Nbisiing Gichi-Naaknigewin – A Supreme Law of the Land

NFNconstitution2To my Fellow Nbisiing Anishinaabeg/Nipissing Band Members:

It is time for our First Nation to take a real step towards our own self-governance, and more importantly, self-determination.  It is time for Nipissing First Nation to adopt our own Constitution.

Right now, under the existing legislative framework, Nipissing First Nation is nothing more than an arm of the federal Minister of Aboriginal Affairs.  Under the Indian Act, our Chief and Council and Band administration are simply keepers of the status quo, purveyors of our own poverty, assimilation, oppression and likely extinction.  We have to do something significant.

These are harsh words and criticism over the Indian system, not necessarily our Chief and Council or those others who are trying to work within it.  The Indian Act is nothing more than pure racism, a means of control, dominance and abuse over our people.  We must take steps to move ourselves away from it’s forlorn wretchedness.

But how do we do that?  In the words of my friend Gordon Waindubence, channelling the wisdom from Nike:  “Just do it.”

The movement towards change has to start by having a one “supreme law of the land” – a point of reference that all subsequent acts, regulations and policies can adhere to.  If we were to start over, develop our system of governance, our legislative, judicial and administrative frameworks – where would we start?  A Constitution.

I was pleased to have been there at the beginnings of the Anishinabek constitutional discussions.  In 1995, the Union of Ontario Indians began negotiating two self-government agreements with Canada, first in education, and a few years later in 1998, in core governance. These negotiations are still progressing in the final agreement stage.  Very early in these discussions, the Chiefs and their advisors realized that Canada’s point of reference was two-fold, the Indian Act (the source of the Minister’s delegated authority) and the Inherent Right Policy (the policy directive that defines Indian self-government).  Neither of these truly apply to the Anishinabek as nations or people, nor does it reflect our needs, aspirations and unique culture.  Our focus at that point was to figure out how to restore our own jurisdiction.  What is the role of the Anishinabek Nation – Union of Ontario Indians?  What was the role of our Clans?  What were the roles of individual First Nation communities?  In 2004, while I was working in the Grand Council Chief’s office, we began to work on Constitution development to fill those voids.  The Anishinabek Nation Constitution was proclaimed by the Chiefs-in-Assembly on June 6, 2012.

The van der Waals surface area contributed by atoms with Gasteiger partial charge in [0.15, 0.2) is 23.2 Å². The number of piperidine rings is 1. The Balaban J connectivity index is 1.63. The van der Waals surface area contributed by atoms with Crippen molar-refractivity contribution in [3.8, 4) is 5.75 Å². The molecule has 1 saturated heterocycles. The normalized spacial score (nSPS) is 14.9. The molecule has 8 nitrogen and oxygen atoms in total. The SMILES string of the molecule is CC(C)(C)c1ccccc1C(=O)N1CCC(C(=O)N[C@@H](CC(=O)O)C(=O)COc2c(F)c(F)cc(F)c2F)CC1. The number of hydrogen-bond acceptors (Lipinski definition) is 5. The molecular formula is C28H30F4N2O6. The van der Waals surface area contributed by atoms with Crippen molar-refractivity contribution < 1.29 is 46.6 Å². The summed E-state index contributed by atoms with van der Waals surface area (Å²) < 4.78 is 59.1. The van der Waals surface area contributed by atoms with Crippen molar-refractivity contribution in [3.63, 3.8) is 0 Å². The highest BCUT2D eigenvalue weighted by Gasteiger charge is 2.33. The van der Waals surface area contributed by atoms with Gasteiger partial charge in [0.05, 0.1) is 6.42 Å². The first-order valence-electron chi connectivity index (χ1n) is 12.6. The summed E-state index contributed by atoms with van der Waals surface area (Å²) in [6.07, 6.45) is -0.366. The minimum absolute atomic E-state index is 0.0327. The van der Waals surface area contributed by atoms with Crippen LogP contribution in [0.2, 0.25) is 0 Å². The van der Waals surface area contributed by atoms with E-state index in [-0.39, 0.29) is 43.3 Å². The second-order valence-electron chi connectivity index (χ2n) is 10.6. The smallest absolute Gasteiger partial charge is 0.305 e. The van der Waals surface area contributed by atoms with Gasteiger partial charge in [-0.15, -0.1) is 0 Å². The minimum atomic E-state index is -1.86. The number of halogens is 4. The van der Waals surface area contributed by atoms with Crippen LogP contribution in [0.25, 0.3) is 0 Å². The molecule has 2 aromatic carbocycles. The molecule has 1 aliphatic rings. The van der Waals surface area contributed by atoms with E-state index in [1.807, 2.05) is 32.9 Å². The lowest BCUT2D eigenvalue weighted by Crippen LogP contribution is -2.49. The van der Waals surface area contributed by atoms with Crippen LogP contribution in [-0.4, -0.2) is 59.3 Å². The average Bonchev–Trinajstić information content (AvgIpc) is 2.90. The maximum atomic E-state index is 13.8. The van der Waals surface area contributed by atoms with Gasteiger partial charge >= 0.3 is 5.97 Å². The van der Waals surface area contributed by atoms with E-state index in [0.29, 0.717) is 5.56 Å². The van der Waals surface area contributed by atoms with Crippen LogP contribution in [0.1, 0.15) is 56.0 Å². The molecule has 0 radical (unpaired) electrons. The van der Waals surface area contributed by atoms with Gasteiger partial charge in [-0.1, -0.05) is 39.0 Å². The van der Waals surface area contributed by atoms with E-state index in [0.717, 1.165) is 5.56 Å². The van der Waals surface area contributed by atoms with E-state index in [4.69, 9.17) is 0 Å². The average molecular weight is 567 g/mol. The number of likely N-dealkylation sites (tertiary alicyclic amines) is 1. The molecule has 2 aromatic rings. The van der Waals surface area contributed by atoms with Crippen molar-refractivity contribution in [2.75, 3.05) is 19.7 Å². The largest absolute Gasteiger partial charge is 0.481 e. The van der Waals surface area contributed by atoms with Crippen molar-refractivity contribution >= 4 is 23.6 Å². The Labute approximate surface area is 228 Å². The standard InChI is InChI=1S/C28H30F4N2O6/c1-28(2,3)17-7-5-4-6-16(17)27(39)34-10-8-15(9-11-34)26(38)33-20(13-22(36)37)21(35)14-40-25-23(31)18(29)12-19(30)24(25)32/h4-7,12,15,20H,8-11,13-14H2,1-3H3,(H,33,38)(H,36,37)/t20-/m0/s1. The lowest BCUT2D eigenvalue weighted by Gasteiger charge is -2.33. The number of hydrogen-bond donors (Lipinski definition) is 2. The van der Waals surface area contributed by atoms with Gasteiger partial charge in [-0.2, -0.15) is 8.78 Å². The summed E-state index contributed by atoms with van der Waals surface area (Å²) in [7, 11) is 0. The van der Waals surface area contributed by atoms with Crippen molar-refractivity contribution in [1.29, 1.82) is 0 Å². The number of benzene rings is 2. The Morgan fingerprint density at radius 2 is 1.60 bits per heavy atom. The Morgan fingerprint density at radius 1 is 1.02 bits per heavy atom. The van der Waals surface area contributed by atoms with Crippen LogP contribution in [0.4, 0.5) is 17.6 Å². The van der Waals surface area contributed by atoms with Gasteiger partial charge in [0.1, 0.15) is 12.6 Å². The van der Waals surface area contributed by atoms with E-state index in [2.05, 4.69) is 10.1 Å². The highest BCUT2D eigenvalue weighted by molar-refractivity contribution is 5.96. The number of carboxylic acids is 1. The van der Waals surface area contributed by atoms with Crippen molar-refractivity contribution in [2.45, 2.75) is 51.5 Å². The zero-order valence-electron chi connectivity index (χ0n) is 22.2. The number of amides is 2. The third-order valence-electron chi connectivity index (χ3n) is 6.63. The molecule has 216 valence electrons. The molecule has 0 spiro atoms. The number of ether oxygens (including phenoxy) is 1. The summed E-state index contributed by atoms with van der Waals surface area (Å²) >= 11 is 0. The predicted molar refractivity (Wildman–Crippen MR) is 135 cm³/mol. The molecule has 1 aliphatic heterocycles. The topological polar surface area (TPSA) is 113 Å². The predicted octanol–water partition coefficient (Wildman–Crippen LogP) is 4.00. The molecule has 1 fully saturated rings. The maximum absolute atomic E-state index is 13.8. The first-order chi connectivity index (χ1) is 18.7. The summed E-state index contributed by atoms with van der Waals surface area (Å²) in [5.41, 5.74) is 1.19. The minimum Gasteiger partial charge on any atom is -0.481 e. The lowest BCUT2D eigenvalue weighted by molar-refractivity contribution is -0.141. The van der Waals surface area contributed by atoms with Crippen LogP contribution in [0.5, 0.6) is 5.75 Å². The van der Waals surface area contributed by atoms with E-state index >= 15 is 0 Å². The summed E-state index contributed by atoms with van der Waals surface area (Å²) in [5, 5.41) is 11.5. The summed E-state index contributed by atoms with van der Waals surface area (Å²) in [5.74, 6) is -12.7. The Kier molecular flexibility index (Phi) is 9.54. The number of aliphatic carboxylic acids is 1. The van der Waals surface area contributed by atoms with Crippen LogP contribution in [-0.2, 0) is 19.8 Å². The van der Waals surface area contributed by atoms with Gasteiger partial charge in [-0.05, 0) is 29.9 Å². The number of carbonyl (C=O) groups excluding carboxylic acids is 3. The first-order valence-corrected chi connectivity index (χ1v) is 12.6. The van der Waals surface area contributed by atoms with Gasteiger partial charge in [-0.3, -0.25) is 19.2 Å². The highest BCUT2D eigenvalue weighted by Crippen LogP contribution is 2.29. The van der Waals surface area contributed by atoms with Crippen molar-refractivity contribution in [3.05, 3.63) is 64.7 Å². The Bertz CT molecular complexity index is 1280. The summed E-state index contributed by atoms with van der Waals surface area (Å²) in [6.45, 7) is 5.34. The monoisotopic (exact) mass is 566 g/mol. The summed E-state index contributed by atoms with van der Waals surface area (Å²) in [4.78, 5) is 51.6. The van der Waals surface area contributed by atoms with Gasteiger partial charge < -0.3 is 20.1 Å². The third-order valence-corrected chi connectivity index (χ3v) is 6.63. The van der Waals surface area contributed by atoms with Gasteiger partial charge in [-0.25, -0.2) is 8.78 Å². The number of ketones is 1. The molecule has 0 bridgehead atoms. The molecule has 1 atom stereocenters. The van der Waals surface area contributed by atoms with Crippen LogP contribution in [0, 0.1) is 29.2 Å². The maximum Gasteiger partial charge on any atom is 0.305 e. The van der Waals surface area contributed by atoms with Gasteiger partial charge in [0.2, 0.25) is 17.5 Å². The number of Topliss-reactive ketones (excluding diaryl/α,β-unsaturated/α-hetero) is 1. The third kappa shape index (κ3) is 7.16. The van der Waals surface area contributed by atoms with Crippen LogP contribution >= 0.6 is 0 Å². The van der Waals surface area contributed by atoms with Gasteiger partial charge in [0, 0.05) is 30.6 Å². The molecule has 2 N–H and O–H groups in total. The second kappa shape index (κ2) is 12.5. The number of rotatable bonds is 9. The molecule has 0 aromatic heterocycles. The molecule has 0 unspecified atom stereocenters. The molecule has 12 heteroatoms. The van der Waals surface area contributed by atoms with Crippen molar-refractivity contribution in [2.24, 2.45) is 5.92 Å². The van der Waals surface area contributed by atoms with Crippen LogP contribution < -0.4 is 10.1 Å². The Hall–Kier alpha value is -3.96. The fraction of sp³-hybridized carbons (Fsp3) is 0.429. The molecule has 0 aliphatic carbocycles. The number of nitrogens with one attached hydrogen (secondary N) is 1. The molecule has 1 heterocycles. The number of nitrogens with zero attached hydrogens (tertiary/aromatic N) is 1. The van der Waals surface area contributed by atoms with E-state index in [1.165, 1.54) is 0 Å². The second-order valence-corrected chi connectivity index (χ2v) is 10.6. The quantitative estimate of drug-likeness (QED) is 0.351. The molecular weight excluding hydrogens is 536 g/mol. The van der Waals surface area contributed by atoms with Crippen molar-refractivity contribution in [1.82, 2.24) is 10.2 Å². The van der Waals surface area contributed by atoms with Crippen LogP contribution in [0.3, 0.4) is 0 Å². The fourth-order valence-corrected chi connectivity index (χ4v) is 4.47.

During this exciting time, the member First Nations of the Anishinabek Nation began to research and study their own constitutional needs.  I remember raising this and supporting this when I was on Band Council back in 2002.  To truly assert our own jurisdiction, we need to know where we have come from and where we were going.  We set in place a strategic plan, hosted constitutional workshops and began to explore the development of a Nipissing First Nation Constitution.

Through the work of my uncle, respected leader Fred McLeod Jr., our very own homegrown lawyer Fred Bellefeuille, our elected leadership, working group members and dedicated staff – we have come to the point where the Nipissing First Nation constitution is a reality.  We now have words on a page that reflect our needs, aspirations and culture.  The words will be our legislative point of reference.  These words will be our future supreme law of the land.

The Nipissing First Nation Constitution – Nbisiing Gichi-Naaknigewin, if accepted, will be applicable on our lands, by our people, our guests and those who do business with us.

But right now, they are only words.  Those words now require Spirit which will be provided through sharing, acceptance and ceremony.  Sharing, acceptance and ceremony refers to consultation, ratification and celebration.  Body, Mind and Spirit.

It is not, however, THE supreme law.  It need not be confused with Sacred Anishinaabe Law.  Our Creator, through the Original Instructions and Sacred Gifts given to Anishinaabe through our Ancestors, remains our most important law.  Having reflected on Gichi-Naaknigewin, through academic analysis and in ceremony and prayer, I feel that these words are indeed consistent with Sacred Anishinaabe Law.  It is well thought-out, respectful, consistent with our traditional values, and ultimately ensures the protection and survival of our people and nationhood.  It does have Spirit and a purpose which needs to be acknowledged and accepted.

Over the next few weeks, our NFN leadership will be moving forward in a consultation and ratification process to formally accept the Nbisiing Gichi-Naaknigewin.  I urge you to review the document and ask questions.  Moreover, I urge our community to support our Constitution as a major first step towards self-government and self-determination.  I look forward to publishing future Blogs and information to help you make an informed choice.

Miigwetch.

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